Yesterday I sent Blue Remembered Earth back to my publisher, after a substantial round of general cutting and tightening. The draft I submitted in December was 212,000 words; yesterday's was a much leaner 177,000. That's still a big book, of course, but it's comfortably shorter than anything I've done to date. 35,000 words, the difference between the two drafts, is about 100 pages of print, so we're talking about quite a substantial chunk of deleted material. It's never that simple, though, since part of the rewrite also involved adding and amplifying stuff - so the number of words dropped from the original draft is actually a bit more than 35,000.
How do you go about losing that much wordage from a finished text? Stephen King, if I remember correctly, advocated the cutting of 10% between first and second drafts, which has always struck me as basically sound advice. I've gone further than that with some of my books and stories, sometimes much further, but there's always a point where you're cutting too much, beginning to damage the narrative flow with jerky transitions, over-short chapters, too-snappy dialogue and so on. Brevity is a virtue, but we've all experienced books and films which feel over-edited, over-curtailed. There's an argument for ruthless self-editing, cutting and cutting until the text has been reduced to little more than a diagram of itself - but take that to its logical conclusion and there'd be no point in writing novels at all; we'd just skip to the synopsis. Books depend for their effect on contrast - a book that was all tightly-written action, or all cut-to-the-bone dialogue, would be as wearying as one that consisted of nothing but long, descriptive passages. But when you're knee-deep in the writing, it can be hard to take a step back and identify the necessary modal shifts of tone and pace that need to be there. Writers usually learn to make scenes do double or triple duty, so by the time you're editing a book, it can be difficult to delete a scene without damaging something else. That thousand words of introspection in chapter eight may look like a prime candidate for deletion when you're under the gun and looking for something to cut, but if it establishes key information that absolutely has to be in place by the time the reader gets to chapter twelve, it may have to remain.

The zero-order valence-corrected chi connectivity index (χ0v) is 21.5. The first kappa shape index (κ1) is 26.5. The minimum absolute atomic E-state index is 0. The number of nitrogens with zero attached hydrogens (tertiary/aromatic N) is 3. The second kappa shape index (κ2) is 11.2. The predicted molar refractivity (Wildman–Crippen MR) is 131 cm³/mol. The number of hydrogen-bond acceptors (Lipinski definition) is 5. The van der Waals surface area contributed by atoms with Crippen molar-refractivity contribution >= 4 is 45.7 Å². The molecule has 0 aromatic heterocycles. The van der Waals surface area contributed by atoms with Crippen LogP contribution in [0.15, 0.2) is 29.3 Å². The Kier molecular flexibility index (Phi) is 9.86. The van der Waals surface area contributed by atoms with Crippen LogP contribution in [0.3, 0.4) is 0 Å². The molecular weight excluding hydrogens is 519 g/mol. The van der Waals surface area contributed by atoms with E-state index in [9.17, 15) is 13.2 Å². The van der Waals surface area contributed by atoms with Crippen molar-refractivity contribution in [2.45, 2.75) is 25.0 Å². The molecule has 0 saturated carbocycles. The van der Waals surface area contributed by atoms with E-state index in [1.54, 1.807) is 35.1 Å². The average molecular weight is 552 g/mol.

Anyway - job done. Book off to publisher - though we're not done with editing just yet.
Taking a break from work on BRE, I also finished and sold a new story. "Trauma Pod", a sick and twisted piece about near-future battlefield medicine, will appear in ARMORED, a Baen books anthology edited by John Joseph Adams. Not sure of the pub date of ARMORED, but I'm guessing 2012 is more likely than 2011.
I should also mention that VOICES FROM THE PAST is now available, so if you'd like to contribute to a worthy cause - the Great Ormond Street Children's Hospital - get on over and purchase your copy. The ebook contains my story "Ascension Day".
Voices from the Past
Finally (sort of), thanks for the kind words on my Hugo nomination for "Troika". I try to keep these things in perspective but 22 years after my first pro sale, I'd be lying if I said I wasn't very, very pleased to have made the Hugo ballot. Even if it never happens again, I'm enjoying the moment. And I'm equally delighted that "Troika" is also on the Locus shortlist.
While we're on the subject, the Subterranean Press edition of "Troika" will be available before very long. I've signed the sig sheets, and I know they're back in the States.
More information here